Harding University will host its 44th annual Spring Sing show April 13-15.
This year’s theme, “Curtain Up!” will feature a variety of songs from Broadway shows. According to ensemble member sophomore Justice Laws, the songs will come from several different shows of varying popularity.
“There’s going to be some numbers that people don’t know as well,” Laws said. “But there’s going to be some big songs that people have grown up listening to.”
The show will have several big numbers such as “A Musical,” from “Something Rotten,” “Don’t Break the Rules,” from “Catch Me If You Can,” and “Bigger,” a song performed by Neil Patrick Harris at the 67th Tony Awards.
According to Spring Sing director Steven Frye, more people are engaged in Broadway now than ever before, and this is what is driving the Broadway theme for this year’s show.
“We wanted to showcase some of what makes live theater so important to so many people and show that art is vital to a thriving community, college and nation,” Frye said.
Bringing this Broadway style takes a lot of members. According to Frye, there are around 1,000 members involved in this year’s show both on and off stage.
“There are 20 social clubs creating eight club shows, numerous ‘friends’ from other clubs and students not involved in social clubs, 28 ensemble members, 17 jazz band members, dozens of arrangers, costumers, graphic designers, technicians, etc.,” Frye said.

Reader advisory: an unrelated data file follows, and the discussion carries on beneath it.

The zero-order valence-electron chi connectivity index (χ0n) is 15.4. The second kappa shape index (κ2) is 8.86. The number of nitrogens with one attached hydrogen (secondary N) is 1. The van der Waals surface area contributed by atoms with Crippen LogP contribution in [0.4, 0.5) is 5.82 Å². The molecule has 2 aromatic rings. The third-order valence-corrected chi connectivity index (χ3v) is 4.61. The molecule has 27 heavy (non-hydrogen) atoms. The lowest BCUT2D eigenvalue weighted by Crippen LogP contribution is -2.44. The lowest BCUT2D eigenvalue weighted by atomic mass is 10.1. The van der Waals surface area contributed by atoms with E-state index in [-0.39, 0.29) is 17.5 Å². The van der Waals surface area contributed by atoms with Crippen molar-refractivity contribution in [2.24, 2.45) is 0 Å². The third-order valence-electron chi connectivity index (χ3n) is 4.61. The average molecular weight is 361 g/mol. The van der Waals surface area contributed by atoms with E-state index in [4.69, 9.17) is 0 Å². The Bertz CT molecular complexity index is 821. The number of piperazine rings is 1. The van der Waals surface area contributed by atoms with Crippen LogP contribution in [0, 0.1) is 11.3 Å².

This many people working under one show requires a lot of communication on all levels. Iota Chi director sophomore Tori Cannefax, said that one of her biggest takeaways from this year’s show is the amount of teamwork it requires to complete a production.
“If we don’t communicate something, it can fall apart quickly,” Cannefax said. “It’s the people that make Spring Sing happen, more so than it is the ideas and what actually happens on stage.”
With the number of people needed to make the show happen, time commitments are also important for a quality show. The average club cast member has around 5 hours of practice a week before spring break and 8 hours of practice in the weeks leading up to the show. Other members, such as hosts and ensemble members, have to commit more time, according to junior host Ross Smith. “
It may sound like a lot, but the noticeable progress and anticipated outcome is what makes it all worth it,” Smith said. Frye believes that the time and effort that go into this show are beneficial to Harding as a whole.
“There are few activities that can touch so many areas in so many positive ways,” Frye said. “I am honored to be a part of the process.”